Rangel International Affairs Graduate Fellowship Program
The Rangel International Affairs Graduate Fellowship Program is now accepting applications for the 2020 Fellowship at www.rangelprogram.org. The Rangel Graduate Fellowship is a U.S. Department of State program, administered by Howard University, that seeks to attract and prepare outstanding young people for careers as Foreign Service Officers in the U.S. Department of State. Candidates must be graduating seniors or college graduates with strong academic records and a desire to promote positive change in the world. The program encourages the application of members of minority groups historically underrepresented in the Foreign Service, women and those with financial need. Applicants with any undergraduate major are welcome to apply. Selected fellows will receive support for graduate school and will enter into exciting and rewarding careers representing the United States overseas.
CBSR Fellow's Awards for Faculty and Graduate Students
The Center for Black Studies Research (CBSR) is pleased to announce the 2019–2020 competitions for the Faculty Fellow’s Award and Graduate Student Fellow's Award to support interdisciplinary research in Black Studies and/or Data Science with a focus on Black communities. Funds are competitive and limited. Our focus for this round of grants is on interdisciplinary research that is aligned with the CBSR’s research priorities. These awards are funded through the kindness of the Vice Chancellor of the Office of Research at UCSB.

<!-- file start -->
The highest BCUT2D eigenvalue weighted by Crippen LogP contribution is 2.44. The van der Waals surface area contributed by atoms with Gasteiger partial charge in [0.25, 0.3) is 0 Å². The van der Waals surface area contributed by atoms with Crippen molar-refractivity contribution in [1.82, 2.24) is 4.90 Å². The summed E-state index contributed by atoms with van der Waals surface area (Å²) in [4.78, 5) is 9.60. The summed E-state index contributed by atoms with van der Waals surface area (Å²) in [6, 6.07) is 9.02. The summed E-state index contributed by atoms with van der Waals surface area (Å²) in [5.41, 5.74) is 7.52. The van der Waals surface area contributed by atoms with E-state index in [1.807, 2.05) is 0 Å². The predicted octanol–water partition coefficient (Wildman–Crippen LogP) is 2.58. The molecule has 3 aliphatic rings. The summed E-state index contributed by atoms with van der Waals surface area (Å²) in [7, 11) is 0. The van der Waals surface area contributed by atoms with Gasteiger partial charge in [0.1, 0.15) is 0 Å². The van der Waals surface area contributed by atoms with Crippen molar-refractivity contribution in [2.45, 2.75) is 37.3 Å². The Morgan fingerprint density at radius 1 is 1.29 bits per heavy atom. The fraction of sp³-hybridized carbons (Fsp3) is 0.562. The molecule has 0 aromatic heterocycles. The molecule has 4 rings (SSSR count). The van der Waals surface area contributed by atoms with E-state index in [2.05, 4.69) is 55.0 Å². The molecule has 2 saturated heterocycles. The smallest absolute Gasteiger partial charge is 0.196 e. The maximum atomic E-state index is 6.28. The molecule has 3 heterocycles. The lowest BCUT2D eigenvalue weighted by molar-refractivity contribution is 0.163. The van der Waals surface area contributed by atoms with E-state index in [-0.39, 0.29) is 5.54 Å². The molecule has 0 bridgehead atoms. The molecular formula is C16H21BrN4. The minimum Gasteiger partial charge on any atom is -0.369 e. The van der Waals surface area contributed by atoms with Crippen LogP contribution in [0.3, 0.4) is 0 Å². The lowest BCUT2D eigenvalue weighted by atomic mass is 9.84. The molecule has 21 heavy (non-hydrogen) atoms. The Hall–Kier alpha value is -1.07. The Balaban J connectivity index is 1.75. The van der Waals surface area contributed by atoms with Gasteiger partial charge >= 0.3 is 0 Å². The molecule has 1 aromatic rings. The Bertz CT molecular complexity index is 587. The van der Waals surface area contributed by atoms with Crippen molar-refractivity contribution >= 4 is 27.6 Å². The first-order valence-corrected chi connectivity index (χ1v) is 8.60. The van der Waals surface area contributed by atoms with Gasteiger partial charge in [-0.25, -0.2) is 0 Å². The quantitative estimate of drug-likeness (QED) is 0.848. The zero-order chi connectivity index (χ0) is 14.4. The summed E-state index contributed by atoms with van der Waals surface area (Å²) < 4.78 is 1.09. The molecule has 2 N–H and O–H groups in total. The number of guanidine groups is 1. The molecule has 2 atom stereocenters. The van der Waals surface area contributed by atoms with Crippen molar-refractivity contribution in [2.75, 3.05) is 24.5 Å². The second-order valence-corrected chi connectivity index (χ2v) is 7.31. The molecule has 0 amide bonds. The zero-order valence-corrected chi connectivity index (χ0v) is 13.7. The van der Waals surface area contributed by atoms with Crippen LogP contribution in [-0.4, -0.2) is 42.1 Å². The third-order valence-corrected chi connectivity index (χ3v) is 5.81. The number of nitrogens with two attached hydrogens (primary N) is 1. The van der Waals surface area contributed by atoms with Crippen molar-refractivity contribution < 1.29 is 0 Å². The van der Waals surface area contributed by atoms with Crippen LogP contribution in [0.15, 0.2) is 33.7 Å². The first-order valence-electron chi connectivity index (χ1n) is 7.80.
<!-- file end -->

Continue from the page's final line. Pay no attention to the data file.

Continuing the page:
The size of the awards will vary, with maximum amounts of $5,000 (Faculty Fellows) and $2,500 (Graduate Student Fellows).
Applications for 2019–2020 now open! Submit proposals by June 30, 2019, at 5:00 p.m. (PDT).
Instructions and Online Submissions
2017–2018 Grant Recipients
Jamella Gow, “Re-imagined Communities: Culture, Nation, and Race within the Black Caribbean Diaspora,” $1,450
Katherine Matthews, “The Milwaukee Moment: Oppression, Policing, and Resistance in the Age of Mass Incarceration,” $900
Mireille Miller-Young, “Mandingo: Black Men, Race and Sex in a Culture of Capital,” $1,500
Jannie Scott, “Mapping Residential Mobility and Settlement among Migrants from Antioch Colony, Texas during the Era of the Great Migration,” $1,500
2016–2017 Grant Recipients
Kiley Guyton Acosta (Spanish and Portuguese), “Clave y Coro: Theorizing Race, Resistance and Rumba Epistemology in Revolutionary Cuba from Guaguancó to Hip-Hop,” $1,500
Stephanie Leigh Batiste (Black Studies and English), “Archives of Violence and Southern California Performance Culture,” $1,500
Nadège T. Clitandre and Claudine Michel (Global Studies/Black Studies), “The Haiti Sustainable Development Research Collaborative: The Carrefour-Feuilles Neighborhood Redevelopment Project,” $1,500
Dena Montague (Center for Black Studies Research), “NSBE Incubator Project,” $1,500
2015–2016 Grant Recipients
Sara Veronica Hinojos (Chicana and Chicano Studies), “'I Use Part Slang and Part Barrio Dats Cuz Down Here Dats the Language of the People': Black and Brown Language Politics in a 1970s Sitcom," $1,500
Laura Hooten (History with interdisciplinary emphasis in Black Studies), “'Mexico Offers Land to Members of Race: Los Angelinos in Little Liberia, the African American Colony in Baja," $1,435